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Grazing 2010

Grazing season will soon be upon us. For some it will be a sigh of relief, wow I can finally turn the cows out and be rid of them until fall. Another group will say, wow its grazing season again, another opportunity to use my cows to improve my land and increase my grass. Which group you choose to be in is entirely up to you.

Could this be the year that you choose to do a better job of grazing management? I urge you to consider that option. I think you would be pleased with the results.

1. More even utilization of the grass. When you use planned grazing you will have fewer herds and a higher stock density, resulting in a more uniform, more competitive graze. A greater percentage of the plants will be grazed. Those that aren’t grazed may be trampled or manured on, so their growth will be more uniform.

2. An increase in grass growth and regrowth.

3. An improvement in your land.

4. Peace of mind. Knowing you have the power to improve your land and increase production through management increases confidence and reduces worry. Things tend to get better, not worse over time.

5. Improved drought resistance.

What information do you require? Let’s start with some definitions.

Overgrazing is a function of time. It happens to individual plants not a pasture. Overgrazing occurs when animals stay in a pasture too long or return to a previously grazed pasture too soon.

When you leave animals in the pasture long enough to graze a plant, then bite the regrowth before the root reserves are fully replenished, that is too long. In good growing conditions it likely occurs in three to five days, so to prevent overgrazing you must move your animals sooner than that. The number of days that animals are in a pasture at one time is the graze period.

The plants need enough time to fully recover before they are grazed again. The best indicator of full recovery is that the plants are ready to flower. In most places full recovery will require 60 to 90 days, even longer in some areas. The recovery period is the number of days between grazings.

In Holistic Management we use the term planned grazing to help us manage our grass. It is based on a short graze period, followed by full recovery before a second graze occurs. This is achieved by monitoring the regrowth of the plants. We then adjust the recovery period to fit the growing conditions. By monitoring the regrowth we are automatically adjusting for the many variables that occur each year.

Let’s look at a typical example. We are interested in better grazing management. We decide to go with a five-day graze period and a 75 recovery period. To determine how many pastures we will require we use the formula:

Recovery period / graze period +1 = number of pastures 75 / 5 + 1 = 16

Conditions Average Poor

Excellent Graze period 5 days 6 days 4 days Severity Moderate

Severe Light Recovery 75 days 90 days 60 days

From the above chart and diagram we can determine the following:

When we have an average year we will follow this plan and everything will work out. The result will be full recovery (75 days). The graze will be moderate.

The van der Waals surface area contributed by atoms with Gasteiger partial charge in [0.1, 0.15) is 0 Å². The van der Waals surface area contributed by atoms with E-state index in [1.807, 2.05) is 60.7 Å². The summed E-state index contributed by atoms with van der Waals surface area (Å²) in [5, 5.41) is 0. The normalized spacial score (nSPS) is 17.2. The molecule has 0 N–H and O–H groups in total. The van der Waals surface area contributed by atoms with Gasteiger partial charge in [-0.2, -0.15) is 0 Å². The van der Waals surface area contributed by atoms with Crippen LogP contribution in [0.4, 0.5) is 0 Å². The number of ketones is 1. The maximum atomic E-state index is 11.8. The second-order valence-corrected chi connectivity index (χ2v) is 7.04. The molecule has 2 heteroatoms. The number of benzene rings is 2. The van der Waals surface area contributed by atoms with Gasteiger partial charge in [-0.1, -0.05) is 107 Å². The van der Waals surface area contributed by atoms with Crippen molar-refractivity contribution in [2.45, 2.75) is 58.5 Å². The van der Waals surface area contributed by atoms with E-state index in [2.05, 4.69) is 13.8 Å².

In a poor growing year we will increase the graze period to six days. The result will be full recovery (90 days as conditions are poor). The graze will be severe.

In a good growing year we will decrease the graze period to four days. The result will be full recovery (60 days as conditions are good). The graze will be light.

All of these examples are correct for the growing season we are experiencing. There will be no overgrazing. Our land and our plants will continue to thrive and improve.

Let me demonstrate what happens when we don’t plan and why using our “gut reaction” will lead to poor grazing. I think we all agree that in poor growing conditions plants will require more days to achieve full recovery. Each one of us has a picture in our mind of how much grass we would like to leave in a pasture when we move our animals. If we start with a plan, let’s say moving every five days but don’t monitor the regrowth the year will go something like this.

In an excellent year we will look at the grass at the end of the five days and think we haven’t utilized enough of the grass. We will stay longer and increase our recovery when conditions indicate we should be shortening it. The same thing will happen in a poor year. We will look at the grass, say, on day three and think that we have utilized enough. We will then move our animals and decrease our recovery when conditions indicate we should be increasing it. Your gut reaction will always be wrong.

The only way to prevent overgrazing is to monitor the regrowth in the pasture you started grazing in. You then adjust the severity of the graze and the recovery period to fit this year’s growing conditions. The question often arises how much grass should I leave behind. The best answer is as much as possible, the more the better but you must achieve full recovery.

We only have one growing season each year. We all know how quickly it passes. Happy grazing in 2010.

Don Campbell ranches with his family at Meadow Lake, Sask. He can be reached at 306-236-6088.

About the author


Don Campbell

Don Campbell ranches with his family at Meadow Lake, Sask., 
and teaches Holistic Management courses.



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